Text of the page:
Game Center, in its current incarnation, probably isn’t the place for it, as the app provides little insight into what your friends are doing (you can’t see their achievements, for example). Every time I discover a friend who’s played Game Dev Story we immediately discuss our company’s name, the games we’ve made, and the developers we’ve hired and fired. Those personalized facets aren’t the kind of things you see in Apple’s nascent gaming social network (I must confess a lack of OpenFeint experience), but it could be something you could express with a secondary method of social networking – publishing updates. I’ve become aware of new players picking up Words With Friends thanks to the game’s Facebook and Twitter integration, while game-published Facebook wall posts used to be my unofficial scoreboard for Halfbrick’s Fruit Ninja before the title added Game Center support. The “high-score” option on Game Dev Story’s title screen consists of listing just two of your stats – your best selling game and highest amount of cash on hand.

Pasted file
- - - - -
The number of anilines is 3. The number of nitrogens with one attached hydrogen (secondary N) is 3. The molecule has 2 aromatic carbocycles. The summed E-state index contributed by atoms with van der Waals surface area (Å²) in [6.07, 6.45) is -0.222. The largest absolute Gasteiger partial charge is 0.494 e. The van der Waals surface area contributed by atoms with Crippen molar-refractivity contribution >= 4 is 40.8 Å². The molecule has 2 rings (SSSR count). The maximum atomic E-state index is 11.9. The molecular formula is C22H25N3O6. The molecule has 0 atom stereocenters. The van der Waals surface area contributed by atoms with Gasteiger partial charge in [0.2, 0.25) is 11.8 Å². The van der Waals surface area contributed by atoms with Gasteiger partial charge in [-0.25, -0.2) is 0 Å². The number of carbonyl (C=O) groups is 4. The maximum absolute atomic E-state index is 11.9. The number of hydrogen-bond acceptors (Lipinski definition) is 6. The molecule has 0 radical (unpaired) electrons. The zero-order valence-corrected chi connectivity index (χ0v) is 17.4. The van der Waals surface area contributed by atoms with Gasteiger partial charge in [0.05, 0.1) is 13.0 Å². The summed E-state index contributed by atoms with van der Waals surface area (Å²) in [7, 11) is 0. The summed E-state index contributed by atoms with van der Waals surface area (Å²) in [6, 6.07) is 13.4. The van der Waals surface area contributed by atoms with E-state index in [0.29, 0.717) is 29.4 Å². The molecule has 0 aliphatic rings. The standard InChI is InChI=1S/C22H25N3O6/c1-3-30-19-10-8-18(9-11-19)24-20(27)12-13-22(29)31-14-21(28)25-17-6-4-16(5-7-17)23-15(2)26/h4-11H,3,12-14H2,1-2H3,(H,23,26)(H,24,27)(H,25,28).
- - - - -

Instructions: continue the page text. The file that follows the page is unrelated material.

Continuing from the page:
For the Western games that have seen overnight success, fast and frequent updates have been key. Whether it’s fixing major bugs or adding social features to the game, the games have changed quickly to adapt to the requests of the customers, sometimes packing only one or two additions into an update. While the Western-developed Fruit Ninja and Angry Birds jumped on the Game Center train shortly after the service was established, Namco’s i Love Katamari and Pac-Man Championship Edition only saw their updates land this week. Fortunately, both came with a variety of additional content and gameplay tweaks. With no updates in its first weeks, I gathered that Game Dev Story wouldn’t see one until a laundry list of new features were ready.